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Low Power Testing—What Can Commercial Design-for-Test Tools Provide?

Mentor Graphics Corp./8005 SW Boeckman Rd., Wilsonville, OR 97070, USA
J. Low Power Electron. Appl. 2011, 1(3), 357-372;
Submission received: 16 August 2011 / Revised: 2 December 2011 / Accepted: 5 December 2011 / Published: 9 December 2011
(This article belongs to the Special Issue Industrial Aspects of Low Power Design Recent Trends and Methods)


Minimizing power consumption during functional operation and during manufacturing tests has become one of the dominant requirements for the semiconductor designs in the past decade. From commercial design-for-test (DFT) tools' point of view, this paper describes how DFT tools can help to achieve comprehensive testing of low power designs and reduce test power consumption during test application.

Graphical Abstract

1. Introduction

As integrated circuit feature size continues to shrink and wireless and portable devices grow, power consumption not only becomes one of the key issues to be considered during functional operation, but also has to be addressed during manufacturing tests. High power consumption during the functional operation implies:
  • Higher design and manufacturing costs due to the extra effort to calibrate power grids in order to meet the power supply requirement.
  • Higher system costs due to packaging and cooling requirements.
  • Shorter device life cycle and lower device reliability.
  • Shorter battery life for portable devices.
In order to reduce the functional power consumption, various low power management techniques have to be implemented during design phase [15]:
  • Power domain: The device is implemented by including multiple functional blocks. Each functional block can be independently powered up or down by controlling the power switches used to gate the power supply connection to each functional block.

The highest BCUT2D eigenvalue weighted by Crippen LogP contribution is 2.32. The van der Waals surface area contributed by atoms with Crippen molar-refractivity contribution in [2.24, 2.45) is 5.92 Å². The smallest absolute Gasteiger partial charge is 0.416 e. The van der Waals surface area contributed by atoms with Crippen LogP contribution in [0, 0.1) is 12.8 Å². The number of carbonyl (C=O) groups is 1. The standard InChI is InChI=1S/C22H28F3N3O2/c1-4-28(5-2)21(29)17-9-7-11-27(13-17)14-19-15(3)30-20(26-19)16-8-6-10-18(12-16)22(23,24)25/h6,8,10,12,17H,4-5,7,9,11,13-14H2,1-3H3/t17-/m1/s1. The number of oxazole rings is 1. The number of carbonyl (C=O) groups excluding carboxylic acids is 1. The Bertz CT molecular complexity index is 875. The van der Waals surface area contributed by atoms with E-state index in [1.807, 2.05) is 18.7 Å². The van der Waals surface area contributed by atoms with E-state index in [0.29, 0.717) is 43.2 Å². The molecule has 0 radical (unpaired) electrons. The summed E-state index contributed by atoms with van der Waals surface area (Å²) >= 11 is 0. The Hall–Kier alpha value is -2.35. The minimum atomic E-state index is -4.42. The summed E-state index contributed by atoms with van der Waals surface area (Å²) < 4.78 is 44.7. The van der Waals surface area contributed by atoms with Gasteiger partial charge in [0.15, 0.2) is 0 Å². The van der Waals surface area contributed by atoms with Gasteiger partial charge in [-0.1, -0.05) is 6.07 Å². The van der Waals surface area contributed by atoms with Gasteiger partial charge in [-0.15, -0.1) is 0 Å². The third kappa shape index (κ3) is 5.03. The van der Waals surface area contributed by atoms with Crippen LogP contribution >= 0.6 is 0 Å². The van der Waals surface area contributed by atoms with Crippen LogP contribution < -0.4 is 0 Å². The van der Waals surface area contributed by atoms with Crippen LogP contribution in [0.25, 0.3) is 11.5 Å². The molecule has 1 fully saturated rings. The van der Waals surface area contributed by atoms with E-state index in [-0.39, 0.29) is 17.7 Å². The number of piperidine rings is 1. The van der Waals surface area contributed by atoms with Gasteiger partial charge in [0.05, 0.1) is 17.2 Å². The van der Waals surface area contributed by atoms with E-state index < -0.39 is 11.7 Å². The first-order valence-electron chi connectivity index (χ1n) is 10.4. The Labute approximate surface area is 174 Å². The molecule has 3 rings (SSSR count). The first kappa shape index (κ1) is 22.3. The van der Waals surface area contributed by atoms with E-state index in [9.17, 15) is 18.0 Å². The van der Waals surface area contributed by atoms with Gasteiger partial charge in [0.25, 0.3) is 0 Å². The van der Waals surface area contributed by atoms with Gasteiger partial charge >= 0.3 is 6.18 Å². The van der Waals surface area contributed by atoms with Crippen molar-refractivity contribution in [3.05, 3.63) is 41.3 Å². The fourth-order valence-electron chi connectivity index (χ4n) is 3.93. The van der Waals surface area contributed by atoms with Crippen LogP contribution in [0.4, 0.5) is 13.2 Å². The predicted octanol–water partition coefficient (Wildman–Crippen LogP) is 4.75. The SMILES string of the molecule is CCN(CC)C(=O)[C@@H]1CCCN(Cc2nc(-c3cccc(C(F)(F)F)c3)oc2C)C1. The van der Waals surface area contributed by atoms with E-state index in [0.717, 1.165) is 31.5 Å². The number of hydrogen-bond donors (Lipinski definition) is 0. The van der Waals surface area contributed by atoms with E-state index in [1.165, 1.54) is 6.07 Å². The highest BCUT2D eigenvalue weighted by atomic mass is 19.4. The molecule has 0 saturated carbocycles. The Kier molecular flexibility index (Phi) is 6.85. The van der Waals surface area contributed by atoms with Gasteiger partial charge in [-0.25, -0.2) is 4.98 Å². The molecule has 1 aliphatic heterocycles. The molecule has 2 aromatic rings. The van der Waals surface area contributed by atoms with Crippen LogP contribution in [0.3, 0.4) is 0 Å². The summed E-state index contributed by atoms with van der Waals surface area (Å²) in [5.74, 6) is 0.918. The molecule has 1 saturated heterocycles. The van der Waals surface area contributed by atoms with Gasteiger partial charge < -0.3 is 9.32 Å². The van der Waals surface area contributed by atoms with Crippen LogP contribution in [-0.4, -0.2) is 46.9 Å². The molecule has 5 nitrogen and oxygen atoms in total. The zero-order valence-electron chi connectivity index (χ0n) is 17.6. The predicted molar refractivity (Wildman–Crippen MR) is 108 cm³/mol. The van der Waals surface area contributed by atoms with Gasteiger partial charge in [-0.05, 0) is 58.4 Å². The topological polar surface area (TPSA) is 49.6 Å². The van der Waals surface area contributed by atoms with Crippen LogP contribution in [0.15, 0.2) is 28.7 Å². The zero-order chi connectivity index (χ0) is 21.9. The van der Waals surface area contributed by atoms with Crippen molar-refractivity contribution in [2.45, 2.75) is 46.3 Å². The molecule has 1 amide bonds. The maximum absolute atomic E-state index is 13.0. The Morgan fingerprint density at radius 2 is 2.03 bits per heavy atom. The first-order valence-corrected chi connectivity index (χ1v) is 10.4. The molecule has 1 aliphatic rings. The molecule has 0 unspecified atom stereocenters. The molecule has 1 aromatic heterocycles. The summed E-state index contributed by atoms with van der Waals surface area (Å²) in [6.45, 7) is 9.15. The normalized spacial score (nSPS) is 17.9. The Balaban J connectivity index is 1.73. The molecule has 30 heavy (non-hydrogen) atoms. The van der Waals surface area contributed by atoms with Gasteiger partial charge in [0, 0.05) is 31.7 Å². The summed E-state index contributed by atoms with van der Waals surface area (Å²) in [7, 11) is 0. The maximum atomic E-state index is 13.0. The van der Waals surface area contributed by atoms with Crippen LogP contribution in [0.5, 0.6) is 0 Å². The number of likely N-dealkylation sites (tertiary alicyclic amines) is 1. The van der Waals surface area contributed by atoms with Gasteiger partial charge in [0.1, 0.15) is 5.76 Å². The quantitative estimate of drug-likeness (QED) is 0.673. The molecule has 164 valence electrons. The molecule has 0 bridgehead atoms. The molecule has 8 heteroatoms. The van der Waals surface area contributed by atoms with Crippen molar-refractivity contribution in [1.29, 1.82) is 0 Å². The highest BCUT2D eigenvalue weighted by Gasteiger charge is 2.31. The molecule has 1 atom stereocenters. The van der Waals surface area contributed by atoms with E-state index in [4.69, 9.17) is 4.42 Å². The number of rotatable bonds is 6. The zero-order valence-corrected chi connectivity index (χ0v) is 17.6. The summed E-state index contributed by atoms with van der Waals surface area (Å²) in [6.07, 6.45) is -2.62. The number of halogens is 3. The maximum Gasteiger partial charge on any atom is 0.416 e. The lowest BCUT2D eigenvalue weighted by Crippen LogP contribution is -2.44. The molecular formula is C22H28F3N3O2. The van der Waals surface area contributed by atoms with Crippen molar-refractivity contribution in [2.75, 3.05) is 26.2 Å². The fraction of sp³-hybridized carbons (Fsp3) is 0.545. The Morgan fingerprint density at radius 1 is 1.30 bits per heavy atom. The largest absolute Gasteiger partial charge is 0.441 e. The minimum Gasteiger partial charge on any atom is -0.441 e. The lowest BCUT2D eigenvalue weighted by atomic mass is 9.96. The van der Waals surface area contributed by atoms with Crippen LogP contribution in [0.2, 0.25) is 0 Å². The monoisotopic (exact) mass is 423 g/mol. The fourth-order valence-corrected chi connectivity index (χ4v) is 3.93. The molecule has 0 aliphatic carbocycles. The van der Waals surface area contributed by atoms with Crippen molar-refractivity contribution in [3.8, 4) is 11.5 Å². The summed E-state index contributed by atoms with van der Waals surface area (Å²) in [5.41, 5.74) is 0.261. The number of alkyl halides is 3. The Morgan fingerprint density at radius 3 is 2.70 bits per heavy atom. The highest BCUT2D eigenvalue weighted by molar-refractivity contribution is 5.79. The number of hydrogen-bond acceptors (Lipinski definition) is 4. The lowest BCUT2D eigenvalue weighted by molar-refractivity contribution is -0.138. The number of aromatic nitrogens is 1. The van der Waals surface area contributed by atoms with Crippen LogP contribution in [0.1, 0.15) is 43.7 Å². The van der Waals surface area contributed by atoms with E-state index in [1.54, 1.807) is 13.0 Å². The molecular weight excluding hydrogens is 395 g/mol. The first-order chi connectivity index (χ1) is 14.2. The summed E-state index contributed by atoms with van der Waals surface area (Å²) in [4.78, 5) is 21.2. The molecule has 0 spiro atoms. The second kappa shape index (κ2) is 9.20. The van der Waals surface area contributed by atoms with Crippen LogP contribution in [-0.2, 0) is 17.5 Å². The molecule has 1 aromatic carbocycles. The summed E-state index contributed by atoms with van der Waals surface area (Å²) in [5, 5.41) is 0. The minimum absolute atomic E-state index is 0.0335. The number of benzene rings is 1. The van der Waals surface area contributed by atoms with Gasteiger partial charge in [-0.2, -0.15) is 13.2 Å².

• Multiple supply voltages: Depending on operation conditions, a power domain can be operated under different supply voltages. The power domains operated at different supply voltage levels are connected through level shifters.
  • Isolation logic: The logic locates at the boundary of two power domains in order to isolate the power-off domain from the power-on domain.
  • State retention cell: A special sequential state element that preserves its state when the power domain containing this sequential state element is powered down.
  • Power mode: A functional operation mode that makes each power domain operate at either the power-on or power-off state and assigns specific supply voltages to each power-on domain.
  • Clock gating: A powerful technique to reduce the power consumption in a power-on domain through dynamically blocking the clock pulse to reach a set of sequential state elements. The clock gating is often hierarchically implemented in order to improve the flexibility to control the power consumption during functional operation.
In order to meet the design methodology changes in the low power designs, traditional design-for-test (DFT) methodologies have to become power-aware such that:
  • The power constraints should not be violated by the test programs and the DFT architecture included into the design.
  • Power management circuitry, including isolation logic, state retention cells, level shifters, and power switches, etc., have to be tested adequately.
  • ATPG should effectively utilize the embedded clock gating logic to reduce the test power.